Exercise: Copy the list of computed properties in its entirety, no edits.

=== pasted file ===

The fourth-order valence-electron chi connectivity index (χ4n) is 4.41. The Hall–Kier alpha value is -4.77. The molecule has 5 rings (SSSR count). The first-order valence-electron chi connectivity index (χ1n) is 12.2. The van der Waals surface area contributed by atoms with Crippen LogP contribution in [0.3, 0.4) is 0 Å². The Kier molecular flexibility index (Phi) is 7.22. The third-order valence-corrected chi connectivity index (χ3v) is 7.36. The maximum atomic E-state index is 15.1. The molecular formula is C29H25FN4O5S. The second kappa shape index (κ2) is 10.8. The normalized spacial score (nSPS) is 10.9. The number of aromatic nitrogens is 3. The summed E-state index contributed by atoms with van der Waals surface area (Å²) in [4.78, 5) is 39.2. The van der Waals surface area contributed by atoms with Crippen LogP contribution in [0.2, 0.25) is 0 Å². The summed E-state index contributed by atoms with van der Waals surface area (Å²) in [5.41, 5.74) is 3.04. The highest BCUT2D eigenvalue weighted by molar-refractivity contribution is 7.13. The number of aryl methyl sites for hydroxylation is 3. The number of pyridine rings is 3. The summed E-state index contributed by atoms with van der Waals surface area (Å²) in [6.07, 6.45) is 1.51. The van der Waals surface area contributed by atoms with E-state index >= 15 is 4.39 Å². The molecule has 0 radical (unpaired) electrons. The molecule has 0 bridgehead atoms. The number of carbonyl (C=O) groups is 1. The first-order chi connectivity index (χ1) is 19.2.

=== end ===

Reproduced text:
The fourth-order valence-electron chi connectivity index (χ4n) is 4.41. The Hall–Kier alpha value is -4.77. The molecule has 5 rings (SSSR count). The first-order valence-electron chi connectivity index (χ1n) is 12.2. The van der Waals surface area contributed by atoms with Crippen LogP contribution in [0.3, 0.4) is 0 Å². The Kier molecular flexibility index (Phi) is 7.22. The third-order valence-corrected chi connectivity index (χ3v) is 7.36. The maximum atomic E-state index is 15.1. The molecular formula is C29H25FN4O5S. The second kappa shape index (κ2) is 10.8. The normalized spacial score (nSPS) is 10.9. The number of aromatic nitrogens is 3. The summed E-state index contributed by atoms with van der Waals surface area (Å²) in [4.78, 5) is 39.2. The van der Waals surface area contributed by atoms with Crippen LogP contribution in [0.2, 0.25) is 0 Å². The summed E-state index contributed by atoms with van der Waals surface area (Å²) in [5.41, 5.74) is 3.04. The highest BCUT2D eigenvalue weighted by molar-refractivity contribution is 7.13. The number of aryl methyl sites for hydroxylation is 3. The number of pyridine rings is 3. The summed E-state index contributed by atoms with van der Waals surface area (Å²) in [6.07, 6.45) is 1.51. The van der Waals surface area contributed by atoms with E-state index >= 15 is 4.39 Å². The molecule has 0 radical (unpaired) electrons. The molecule has 0 bridgehead atoms. The number of carbonyl (C=O) groups is 1. The first-order chi connectivity index (χ1) is 19.2.